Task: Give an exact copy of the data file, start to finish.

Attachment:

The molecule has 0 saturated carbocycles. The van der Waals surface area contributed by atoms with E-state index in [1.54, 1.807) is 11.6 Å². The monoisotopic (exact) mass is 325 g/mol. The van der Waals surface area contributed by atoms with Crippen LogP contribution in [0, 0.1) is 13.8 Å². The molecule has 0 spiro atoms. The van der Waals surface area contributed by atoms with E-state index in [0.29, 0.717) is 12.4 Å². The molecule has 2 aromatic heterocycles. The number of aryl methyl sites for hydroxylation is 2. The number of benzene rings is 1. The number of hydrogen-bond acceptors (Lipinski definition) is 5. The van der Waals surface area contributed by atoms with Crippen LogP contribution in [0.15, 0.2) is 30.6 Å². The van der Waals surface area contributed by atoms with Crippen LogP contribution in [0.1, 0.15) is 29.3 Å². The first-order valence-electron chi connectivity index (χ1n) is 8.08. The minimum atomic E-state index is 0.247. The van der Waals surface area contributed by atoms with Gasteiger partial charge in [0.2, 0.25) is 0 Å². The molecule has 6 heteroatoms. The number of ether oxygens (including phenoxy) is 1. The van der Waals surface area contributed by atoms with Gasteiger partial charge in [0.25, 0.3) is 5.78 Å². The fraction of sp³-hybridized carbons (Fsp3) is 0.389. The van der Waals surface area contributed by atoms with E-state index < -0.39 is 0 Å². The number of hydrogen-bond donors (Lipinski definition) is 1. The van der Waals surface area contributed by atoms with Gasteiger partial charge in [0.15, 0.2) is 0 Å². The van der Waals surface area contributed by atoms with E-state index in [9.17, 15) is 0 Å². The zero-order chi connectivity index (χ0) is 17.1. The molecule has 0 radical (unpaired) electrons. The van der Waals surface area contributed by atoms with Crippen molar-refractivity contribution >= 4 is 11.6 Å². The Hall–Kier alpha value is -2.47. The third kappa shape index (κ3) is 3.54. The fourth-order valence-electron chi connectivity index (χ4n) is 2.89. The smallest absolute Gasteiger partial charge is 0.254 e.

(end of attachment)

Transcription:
The molecule has 0 saturated carbocycles. The van der Waals surface area contributed by atoms with E-state index in [1.54, 1.807) is 11.6 Å². The monoisotopic (exact) mass is 325 g/mol. The van der Waals surface area contributed by atoms with Crippen LogP contribution in [0, 0.1) is 13.8 Å². The molecule has 0 spiro atoms. The van der Waals surface area contributed by atoms with E-state index in [0.29, 0.717) is 12.4 Å². The molecule has 2 aromatic heterocycles. The number of aryl methyl sites for hydroxylation is 2. The number of benzene rings is 1. The number of hydrogen-bond acceptors (Lipinski definition) is 5. The van der Waals surface area contributed by atoms with Crippen LogP contribution in [0.15, 0.2) is 30.6 Å². The van der Waals surface area contributed by atoms with Crippen LogP contribution in [0.1, 0.15) is 29.3 Å². The first-order valence-electron chi connectivity index (χ1n) is 8.08. The minimum atomic E-state index is 0.247. The van der Waals surface area contributed by atoms with Gasteiger partial charge in [0.2, 0.25) is 0 Å². The molecule has 6 heteroatoms. The number of ether oxygens (including phenoxy) is 1. The van der Waals surface area contributed by atoms with Gasteiger partial charge in [0.25, 0.3) is 5.78 Å². The fraction of sp³-hybridized carbons (Fsp3) is 0.389. The van der Waals surface area contributed by atoms with E-state index < -0.39 is 0 Å². The number of hydrogen-bond donors (Lipinski definition) is 1. The van der Waals surface area contributed by atoms with Gasteiger partial charge in [0.15, 0.2) is 0 Å². The van der Waals surface area contributed by atoms with E-state index in [9.17, 15) is 0 Å². The zero-order chi connectivity index (χ0) is 17.1. The molecule has 0 radical (unpaired) electrons. The van der Waals surface area contributed by atoms with Crippen molar-refractivity contribution >= 4 is 11.6 Å². The Hall–Kier alpha value is -2.47. The third kappa shape index (κ3) is 3.54. The fourth-order valence-electron chi connectivity index (χ4n) is 2.89. The smallest absolute Gasteiger partial charge is 0.254 e.